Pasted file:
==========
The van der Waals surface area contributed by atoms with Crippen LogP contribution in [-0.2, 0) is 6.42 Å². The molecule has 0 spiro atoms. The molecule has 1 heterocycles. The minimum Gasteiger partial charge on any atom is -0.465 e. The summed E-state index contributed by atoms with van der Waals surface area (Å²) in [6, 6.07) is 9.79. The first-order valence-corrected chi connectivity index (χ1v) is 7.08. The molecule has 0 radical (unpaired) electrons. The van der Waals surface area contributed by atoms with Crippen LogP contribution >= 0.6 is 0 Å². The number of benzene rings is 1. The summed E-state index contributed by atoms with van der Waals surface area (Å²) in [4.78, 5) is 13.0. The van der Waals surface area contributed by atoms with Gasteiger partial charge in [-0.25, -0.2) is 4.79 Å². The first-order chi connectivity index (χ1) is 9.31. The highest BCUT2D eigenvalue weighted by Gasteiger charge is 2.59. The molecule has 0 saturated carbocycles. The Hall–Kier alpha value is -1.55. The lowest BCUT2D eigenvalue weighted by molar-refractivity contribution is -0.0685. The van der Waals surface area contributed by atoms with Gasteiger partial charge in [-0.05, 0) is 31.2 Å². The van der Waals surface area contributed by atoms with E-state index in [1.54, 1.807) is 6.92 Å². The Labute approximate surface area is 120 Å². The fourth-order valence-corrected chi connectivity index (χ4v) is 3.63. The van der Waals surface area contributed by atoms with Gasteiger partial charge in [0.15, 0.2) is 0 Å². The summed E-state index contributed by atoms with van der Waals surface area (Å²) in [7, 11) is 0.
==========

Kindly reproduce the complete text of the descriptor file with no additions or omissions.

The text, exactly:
The van der Waals surface area contributed by atoms with Crippen LogP contribution in [-0.2, 0) is 6.42 Å². The molecule has 0 spiro atoms. The molecule has 1 heterocycles. The minimum Gasteiger partial charge on any atom is -0.465 e. The summed E-state index contributed by atoms with van der Waals surface area (Å²) in [6, 6.07) is 9.79. The first-order valence-corrected chi connectivity index (χ1v) is 7.08. The molecule has 0 radical (unpaired) electrons. The van der Waals surface area contributed by atoms with Crippen LogP contribution >= 0.6 is 0 Å². The number of benzene rings is 1. The summed E-state index contributed by atoms with van der Waals surface area (Å²) in [4.78, 5) is 13.0. The van der Waals surface area contributed by atoms with Gasteiger partial charge in [-0.25, -0.2) is 4.79 Å². The first-order chi connectivity index (χ1) is 9.31. The highest BCUT2D eigenvalue weighted by Gasteiger charge is 2.59. The molecule has 0 saturated carbocycles. The Hall–Kier alpha value is -1.55. The lowest BCUT2D eigenvalue weighted by molar-refractivity contribution is -0.0685. The van der Waals surface area contributed by atoms with Gasteiger partial charge in [-0.05, 0) is 31.2 Å². The van der Waals surface area contributed by atoms with E-state index in [1.54, 1.807) is 6.92 Å². The Labute approximate surface area is 120 Å². The fourth-order valence-corrected chi connectivity index (χ4v) is 3.63. The van der Waals surface area contributed by atoms with Gasteiger partial charge in [0.15, 0.2) is 0 Å². The summed E-state index contributed by atoms with van der Waals surface area (Å²) in [7, 11) is 0.